Ivory trade awash with tusks from freshly killed elephants, scientists prove

Researchers use radioactive particles from nuclear bomb tests to prove most seized ivory is not from historic stockpiles or antique collections amid crisis that threatens extinction of iconic animals

Ian Johnston
Environment Correspondent
Monday 07 November 2016 20:28
Poachers will shoot a baby elephant to attract its parents, so they can be killed
Poachers will shoot a baby elephant to attract its parents, so they can be killed

Nearly all the ivory seized in large shipments comes from elephants who had been killed recently, rather than historic stockpiles or antiques, according to a study that used radioactive particles from open-air nuclear bomb tests to date tusks.

The researchers said they were shocked by the small size of some of the tusks found, which is believed to be evidence of the poachers’ practise of shooting young animals to attract their more valuable parents.

The study also found that the time taken to send shipments from Africa to Asia was increasing in a possible sign that it is getting more difficult to fill shipping containers because it is harder to find elephants to shoot.

According to a recent survey, elephant numbers in Africa fell by 30 per cent between 2007 and 2014 from about 496,000 to 352,000 “primarily due to poaching”.

The researchers found more than 90 per cent of the ivory seized from large shipments came from animals who had been killed less than three years before.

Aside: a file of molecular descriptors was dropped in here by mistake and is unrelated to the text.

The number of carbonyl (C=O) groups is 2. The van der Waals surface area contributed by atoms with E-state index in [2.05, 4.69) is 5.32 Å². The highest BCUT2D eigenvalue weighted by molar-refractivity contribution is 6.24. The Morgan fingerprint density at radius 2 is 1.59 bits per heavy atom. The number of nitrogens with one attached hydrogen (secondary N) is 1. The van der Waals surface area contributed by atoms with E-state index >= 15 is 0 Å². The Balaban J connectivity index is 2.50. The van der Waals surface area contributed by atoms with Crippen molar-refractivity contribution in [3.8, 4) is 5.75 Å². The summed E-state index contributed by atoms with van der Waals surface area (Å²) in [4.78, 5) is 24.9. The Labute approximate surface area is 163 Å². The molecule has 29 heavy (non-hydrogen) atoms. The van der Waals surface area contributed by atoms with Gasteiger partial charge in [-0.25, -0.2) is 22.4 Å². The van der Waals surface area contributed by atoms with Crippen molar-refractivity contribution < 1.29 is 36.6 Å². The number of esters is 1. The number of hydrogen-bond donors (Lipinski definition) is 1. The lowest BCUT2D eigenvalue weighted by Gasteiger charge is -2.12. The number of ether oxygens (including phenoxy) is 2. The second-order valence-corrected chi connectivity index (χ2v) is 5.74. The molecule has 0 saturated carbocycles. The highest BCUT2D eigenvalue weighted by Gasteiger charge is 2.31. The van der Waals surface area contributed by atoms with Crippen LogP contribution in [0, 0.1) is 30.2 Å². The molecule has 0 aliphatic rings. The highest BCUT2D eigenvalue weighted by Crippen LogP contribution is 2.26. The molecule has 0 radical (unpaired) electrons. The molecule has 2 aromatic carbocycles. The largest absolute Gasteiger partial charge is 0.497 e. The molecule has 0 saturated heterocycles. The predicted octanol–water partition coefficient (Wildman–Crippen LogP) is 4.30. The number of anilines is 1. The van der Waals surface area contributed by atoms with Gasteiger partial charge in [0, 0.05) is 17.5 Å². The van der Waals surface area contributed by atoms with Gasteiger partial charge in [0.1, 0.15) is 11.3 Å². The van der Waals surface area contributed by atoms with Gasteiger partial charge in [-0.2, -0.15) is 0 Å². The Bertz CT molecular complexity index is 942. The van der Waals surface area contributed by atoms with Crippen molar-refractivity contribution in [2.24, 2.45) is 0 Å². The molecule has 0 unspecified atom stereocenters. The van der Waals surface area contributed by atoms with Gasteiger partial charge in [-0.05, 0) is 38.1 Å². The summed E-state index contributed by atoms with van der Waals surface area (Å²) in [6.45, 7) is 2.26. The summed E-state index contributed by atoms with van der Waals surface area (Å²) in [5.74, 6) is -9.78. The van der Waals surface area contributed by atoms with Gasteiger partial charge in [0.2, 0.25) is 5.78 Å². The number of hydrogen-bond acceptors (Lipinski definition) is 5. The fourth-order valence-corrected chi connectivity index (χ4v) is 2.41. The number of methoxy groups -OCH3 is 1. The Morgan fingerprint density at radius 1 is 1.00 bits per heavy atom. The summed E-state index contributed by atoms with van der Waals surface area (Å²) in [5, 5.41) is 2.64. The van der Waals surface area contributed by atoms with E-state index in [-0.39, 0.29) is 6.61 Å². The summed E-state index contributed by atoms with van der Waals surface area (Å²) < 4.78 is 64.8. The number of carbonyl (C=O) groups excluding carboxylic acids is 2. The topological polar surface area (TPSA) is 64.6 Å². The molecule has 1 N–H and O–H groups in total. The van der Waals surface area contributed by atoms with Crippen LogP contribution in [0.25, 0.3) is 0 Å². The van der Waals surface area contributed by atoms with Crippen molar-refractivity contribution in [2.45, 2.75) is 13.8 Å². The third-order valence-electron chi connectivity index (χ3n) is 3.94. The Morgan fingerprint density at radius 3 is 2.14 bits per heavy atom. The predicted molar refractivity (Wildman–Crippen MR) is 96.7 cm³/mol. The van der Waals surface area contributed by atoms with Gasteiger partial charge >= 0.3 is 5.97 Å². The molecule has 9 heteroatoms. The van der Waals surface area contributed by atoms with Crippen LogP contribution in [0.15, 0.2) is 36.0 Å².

Researcher Lesley Chesson, president of Isoforensics, a firm based in Salt Lake City that uses radioactive isotopes as a dating technique, said: “This work demonstrates that little or no ‘old’ ivory, like that held in government stockpiles, is ending up on the black market, which is good news for the security and monitoring of those stockpiles.”

She added that it also provided the first “actionable intelligence on how long it’s taking illegal ivory to reach the marketplace”.

“The answer: not long at all, which suggests there are very well developed and large networks for moving ivory across Africa and out of the continent,” Ms Chesson said.

It also shows a common excuse used by ivory traders – that their supplies date from before the trade was banned – is likely to be untrue.

The study involved measuring the amount of the carbon-14 isotope in the tusks. This was released into the atmosphere all over the world by the open-air atomic bomb tests in the mid-20th century.

It is taken up by plants and eaten by animals, but levels have gradually been declining. This decrease in levels can be used to date material like bone, tusks and teeth to within a year.

Professor Thure Cerling, of Utah University, who was lead author of a paper about the research in the journal Proceedings of the National Academy of Sciences, said the data could be used to help catch poachers.

“If all of the seizures are really recent, within the past two to three years, we can use that to determine the overall killing rate of elephants is in Africa,” he said.

“The extinction of elephants and other wildlife due to demand for illegal wildlife products is a major problem. I'm glad we can apply the latest science to that.”

While most of the ivory was from animals killed within three years, some of the killings had taken place much more recently.